Tom Strini

A Sweet Night at the Skylight

By - Sep 2nd, 2009 05:07 pm
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At its outset, the summer’s battle between the Skylight Opera Theatre’s board and management, on one hand, and the hundred or so local artists who populate its stage on a regular basis, on the other,  was about the shabby treatment of artistic director William Theisen. Former managing director Eric Dillner dismissed him abuptly June 16, in a bid to cut costs in a crisis situation.

When many of those artists quit their 2009-2010 roles in support of Theisen, Dillnerresponded this way: Fine. I’ll go out of town to cast and replace every last one of you.

From that point on, the conflict was about the local nature of the Skylight and the importance of the local cohort to the quality of work on its stage and its soul as a true Milwaukee institution.

Tuesday (Sept. 1) evening, the locals’ level of talent and skill, their commitment to the company and their importance to it became abundantly clear. Dozens of them showed up at 50th anniversary open house to sing, play and do comedy sketches gratis on the Skylight’s behalf. They took turns working the crowd and literally passed hats (outrageous numbers from the Skylight costume shop).

Singer after singer stepped up, first in the Skylight Bar, then in a two-hour street concert, and then in the Cabot Theatre. A few of them were not so good, but the level overall was remarkably high. Some of the locals — Leslie Fitzwater, Kathy Pyeatt, Diane Lane — were sensational. As they sang, the notion that the Skylight can afford to brush such people aside became more and more ridiculous.


Ding Lorenz, with Jamie Johns at the piano, honks out “La Habanera” Tuesday at the Skylight open house.

A surprisingly big — 800, at least — crowd turned out for this event, and enough of them stayed to pack the 350-seat Cabot until 10:45 p.m., 95 minutes past the advertised end of the event. Those who stuck around missed Mike Lorenz‘s priceless beeping out of the Habanera from “Carmen” on taxi horns and magician David Seebach sawing Norman Moses, in his Groucho Marx persona, in half. After that, 100 or so went back up to the Skylight bar to celebrate the institution for another hour or more.

It was a lovely event; love for the institution was in the air. These people care about the Skylight and they want to help save it.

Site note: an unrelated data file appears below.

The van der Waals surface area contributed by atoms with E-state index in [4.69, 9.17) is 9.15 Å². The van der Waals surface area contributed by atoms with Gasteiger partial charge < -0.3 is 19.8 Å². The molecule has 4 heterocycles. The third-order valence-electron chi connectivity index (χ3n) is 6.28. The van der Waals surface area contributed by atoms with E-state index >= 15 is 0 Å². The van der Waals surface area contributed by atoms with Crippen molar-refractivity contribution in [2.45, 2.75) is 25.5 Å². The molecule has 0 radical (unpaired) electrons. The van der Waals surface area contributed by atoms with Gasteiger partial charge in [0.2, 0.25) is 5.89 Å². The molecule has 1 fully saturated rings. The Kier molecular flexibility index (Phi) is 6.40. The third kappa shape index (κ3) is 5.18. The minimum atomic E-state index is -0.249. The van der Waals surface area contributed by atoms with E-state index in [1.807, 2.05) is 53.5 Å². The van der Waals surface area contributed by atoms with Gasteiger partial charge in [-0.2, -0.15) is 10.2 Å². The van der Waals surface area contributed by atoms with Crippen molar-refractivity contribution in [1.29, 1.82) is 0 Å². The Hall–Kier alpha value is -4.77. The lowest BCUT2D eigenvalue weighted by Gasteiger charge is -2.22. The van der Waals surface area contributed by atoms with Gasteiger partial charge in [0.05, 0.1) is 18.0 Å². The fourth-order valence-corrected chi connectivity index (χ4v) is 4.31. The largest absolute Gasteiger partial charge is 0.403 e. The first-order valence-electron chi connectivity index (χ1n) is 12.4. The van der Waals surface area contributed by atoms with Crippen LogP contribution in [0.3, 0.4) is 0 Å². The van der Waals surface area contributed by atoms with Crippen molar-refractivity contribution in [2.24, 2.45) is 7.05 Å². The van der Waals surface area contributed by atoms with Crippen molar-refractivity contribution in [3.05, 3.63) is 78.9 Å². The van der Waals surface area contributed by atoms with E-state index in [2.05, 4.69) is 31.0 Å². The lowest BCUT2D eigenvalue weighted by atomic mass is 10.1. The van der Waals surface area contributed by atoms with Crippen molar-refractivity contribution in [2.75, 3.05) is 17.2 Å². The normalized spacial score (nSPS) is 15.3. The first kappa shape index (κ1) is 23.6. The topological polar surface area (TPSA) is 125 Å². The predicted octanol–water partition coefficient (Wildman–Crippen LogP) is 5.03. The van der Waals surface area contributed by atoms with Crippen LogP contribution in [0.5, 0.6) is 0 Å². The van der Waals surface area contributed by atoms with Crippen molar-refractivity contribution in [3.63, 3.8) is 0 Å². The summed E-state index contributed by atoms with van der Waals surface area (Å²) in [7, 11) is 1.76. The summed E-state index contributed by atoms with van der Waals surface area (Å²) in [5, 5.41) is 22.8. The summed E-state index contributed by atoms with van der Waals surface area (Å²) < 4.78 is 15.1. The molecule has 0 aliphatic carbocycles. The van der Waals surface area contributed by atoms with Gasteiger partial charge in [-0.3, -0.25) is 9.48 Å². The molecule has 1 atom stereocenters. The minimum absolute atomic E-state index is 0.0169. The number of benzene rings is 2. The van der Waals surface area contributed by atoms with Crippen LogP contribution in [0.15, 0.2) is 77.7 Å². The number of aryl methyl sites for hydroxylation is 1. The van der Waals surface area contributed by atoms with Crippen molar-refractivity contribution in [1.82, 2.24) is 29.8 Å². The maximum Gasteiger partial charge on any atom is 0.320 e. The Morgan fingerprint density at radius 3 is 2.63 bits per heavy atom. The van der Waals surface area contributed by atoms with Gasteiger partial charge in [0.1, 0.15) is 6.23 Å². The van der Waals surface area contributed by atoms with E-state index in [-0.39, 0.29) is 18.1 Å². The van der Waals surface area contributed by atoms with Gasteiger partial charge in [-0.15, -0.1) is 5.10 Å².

Katherine Pracht

Katherine Pracht

Katherine Pracht sang early and stayed late. Pracht will sing Rosina in the season-opening (Sept. 18) “Barber of Seville.” She now lives in Philadelphia, but worked in Milwaukee for years and has sung many roles at the Skylight. Near the end of the evening, she told me that the “Barber” cast felt a great sense of urgency about their show. After the upheaval and bad PR of the summer, and given the dire financial straits of the company, they feel that they must put on the best “Barber” ever to help save the company.

I am sure that spirit will prevail throughout the season and will help to make 09-10 one of the best artistic and box-office years in the company’s history. That will help, but will it be enough? The Skylight’s problems are more on the donated side that at the box office.

I also spoke, Tuesday evening, with interim managing director Joan Lounsbery and interim artistic director Colin Cabot. They are important Skylight figures from the past who have returned to try to right the ship. They are smart and resourceful and will very likely fix things for the short term.

But Lounsbery and Cabot have committed to their roles for just a few months. Who will they — and a board of directors that may or may not be fully on board with their plans — find to take over this peculiar place? The Skylight doesn’t pay much, it has a lot of problems, and it’s hard to understand, as both a business and as an artistic institution.

Who will run it next? That’s a tough question. It must be answered, and soon.

Categories: Classical, Culture Desk

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